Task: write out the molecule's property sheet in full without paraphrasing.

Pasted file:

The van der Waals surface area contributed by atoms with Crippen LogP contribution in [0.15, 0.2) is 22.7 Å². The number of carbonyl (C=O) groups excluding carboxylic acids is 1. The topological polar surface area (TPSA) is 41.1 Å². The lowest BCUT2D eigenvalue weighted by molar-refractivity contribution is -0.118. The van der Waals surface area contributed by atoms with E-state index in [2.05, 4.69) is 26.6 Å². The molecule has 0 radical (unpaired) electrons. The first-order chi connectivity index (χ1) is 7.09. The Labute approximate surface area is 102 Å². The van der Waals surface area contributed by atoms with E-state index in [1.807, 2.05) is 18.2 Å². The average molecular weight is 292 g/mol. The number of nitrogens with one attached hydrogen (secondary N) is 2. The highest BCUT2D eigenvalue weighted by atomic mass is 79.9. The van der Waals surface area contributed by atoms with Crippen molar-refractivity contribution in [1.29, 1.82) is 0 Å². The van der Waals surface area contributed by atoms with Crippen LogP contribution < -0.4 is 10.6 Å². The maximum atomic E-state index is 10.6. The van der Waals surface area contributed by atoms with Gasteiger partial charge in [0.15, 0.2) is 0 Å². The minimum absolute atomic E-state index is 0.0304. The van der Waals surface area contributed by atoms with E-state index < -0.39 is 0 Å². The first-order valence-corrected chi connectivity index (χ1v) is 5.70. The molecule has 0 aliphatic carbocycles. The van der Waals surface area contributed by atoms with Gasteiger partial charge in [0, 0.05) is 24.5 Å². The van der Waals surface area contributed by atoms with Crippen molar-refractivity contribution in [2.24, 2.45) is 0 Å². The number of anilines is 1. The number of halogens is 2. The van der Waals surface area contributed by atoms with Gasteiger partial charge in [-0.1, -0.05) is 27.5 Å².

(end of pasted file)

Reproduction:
The van der Waals surface area contributed by atoms with Crippen LogP contribution in [0.15, 0.2) is 22.7 Å². The number of carbonyl (C=O) groups excluding carboxylic acids is 1. The topological polar surface area (TPSA) is 41.1 Å². The lowest BCUT2D eigenvalue weighted by molar-refractivity contribution is -0.118. The van der Waals surface area contributed by atoms with E-state index in [2.05, 4.69) is 26.6 Å². The molecule has 0 radical (unpaired) electrons. The first-order chi connectivity index (χ1) is 7.09. The Labute approximate surface area is 102 Å². The van der Waals surface area contributed by atoms with E-state index in [1.807, 2.05) is 18.2 Å². The average molecular weight is 292 g/mol. The number of nitrogens with one attached hydrogen (secondary N) is 2. The highest BCUT2D eigenvalue weighted by atomic mass is 79.9. The van der Waals surface area contributed by atoms with Crippen molar-refractivity contribution in [1.29, 1.82) is 0 Å². The van der Waals surface area contributed by atoms with Crippen LogP contribution < -0.4 is 10.6 Å². The maximum atomic E-state index is 10.6. The van der Waals surface area contributed by atoms with Gasteiger partial charge in [0.15, 0.2) is 0 Å². The minimum absolute atomic E-state index is 0.0304. The van der Waals surface area contributed by atoms with E-state index < -0.39 is 0 Å². The first-order valence-corrected chi connectivity index (χ1v) is 5.70. The molecule has 0 aliphatic carbocycles. The van der Waals surface area contributed by atoms with Gasteiger partial charge in [0, 0.05) is 24.5 Å². The van der Waals surface area contributed by atoms with Crippen molar-refractivity contribution in [2.24, 2.45) is 0 Å². The number of anilines is 1. The number of halogens is 2. The van der Waals surface area contributed by atoms with Gasteiger partial charge in [-0.1, -0.05) is 27.5 Å².